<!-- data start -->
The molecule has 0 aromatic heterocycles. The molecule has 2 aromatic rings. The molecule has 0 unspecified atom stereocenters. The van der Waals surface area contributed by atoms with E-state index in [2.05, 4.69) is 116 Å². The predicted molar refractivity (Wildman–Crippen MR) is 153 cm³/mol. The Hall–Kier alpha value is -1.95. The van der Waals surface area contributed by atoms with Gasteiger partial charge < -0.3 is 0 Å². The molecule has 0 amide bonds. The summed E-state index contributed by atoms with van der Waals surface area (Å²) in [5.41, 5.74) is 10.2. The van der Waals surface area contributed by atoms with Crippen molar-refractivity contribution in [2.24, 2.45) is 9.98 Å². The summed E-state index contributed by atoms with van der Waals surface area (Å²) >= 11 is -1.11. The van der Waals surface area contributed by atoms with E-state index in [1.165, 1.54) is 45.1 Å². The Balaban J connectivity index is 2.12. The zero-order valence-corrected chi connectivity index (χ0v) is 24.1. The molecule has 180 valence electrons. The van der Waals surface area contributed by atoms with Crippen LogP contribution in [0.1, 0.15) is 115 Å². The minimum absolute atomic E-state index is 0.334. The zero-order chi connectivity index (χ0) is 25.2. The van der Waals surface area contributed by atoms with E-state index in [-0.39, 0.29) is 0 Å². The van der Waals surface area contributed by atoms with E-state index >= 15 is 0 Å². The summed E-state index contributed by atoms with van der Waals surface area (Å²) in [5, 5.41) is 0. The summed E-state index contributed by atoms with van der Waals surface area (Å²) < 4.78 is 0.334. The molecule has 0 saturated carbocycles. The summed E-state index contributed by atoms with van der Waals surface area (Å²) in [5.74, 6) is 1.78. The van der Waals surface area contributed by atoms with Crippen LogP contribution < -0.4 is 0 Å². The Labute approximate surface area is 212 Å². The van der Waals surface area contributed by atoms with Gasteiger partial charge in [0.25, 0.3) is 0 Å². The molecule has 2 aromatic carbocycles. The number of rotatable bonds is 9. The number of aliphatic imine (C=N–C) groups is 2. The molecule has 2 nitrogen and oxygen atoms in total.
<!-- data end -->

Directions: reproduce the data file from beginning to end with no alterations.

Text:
The molecule has 0 aromatic heterocycles. The molecule has 2 aromatic rings. The molecule has 0 unspecified atom stereocenters. The van der Waals surface area contributed by atoms with E-state index in [2.05, 4.69) is 116 Å². The predicted molar refractivity (Wildman–Crippen MR) is 153 cm³/mol. The Hall–Kier alpha value is -1.95. The van der Waals surface area contributed by atoms with Gasteiger partial charge < -0.3 is 0 Å². The molecule has 0 amide bonds. The summed E-state index contributed by atoms with van der Waals surface area (Å²) in [5.41, 5.74) is 10.2. The van der Waals surface area contributed by atoms with Crippen molar-refractivity contribution in [2.24, 2.45) is 9.98 Å². The summed E-state index contributed by atoms with van der Waals surface area (Å²) >= 11 is -1.11. The van der Waals surface area contributed by atoms with E-state index in [1.165, 1.54) is 45.1 Å². The Balaban J connectivity index is 2.12. The zero-order valence-corrected chi connectivity index (χ0v) is 24.1. The molecule has 180 valence electrons. The van der Waals surface area contributed by atoms with Crippen LogP contribution in [0.1, 0.15) is 115 Å². The minimum absolute atomic E-state index is 0.334. The zero-order chi connectivity index (χ0) is 25.2. The van der Waals surface area contributed by atoms with E-state index in [-0.39, 0.29) is 0 Å². The van der Waals surface area contributed by atoms with E-state index >= 15 is 0 Å². The summed E-state index contributed by atoms with van der Waals surface area (Å²) in [5, 5.41) is 0. The summed E-state index contributed by atoms with van der Waals surface area (Å²) < 4.78 is 0.334. The molecule has 0 saturated carbocycles. The summed E-state index contributed by atoms with van der Waals surface area (Å²) in [5.74, 6) is 1.78. The van der Waals surface area contributed by atoms with Crippen LogP contribution < -0.4 is 0 Å². The Labute approximate surface area is 212 Å². The van der Waals surface area contributed by atoms with Gasteiger partial charge in [0.25, 0.3) is 0 Å². The molecule has 2 aromatic carbocycles. The number of rotatable bonds is 9. The number of aliphatic imine (C=N–C) groups is 2. The molecule has 2 nitrogen and oxygen atoms in total.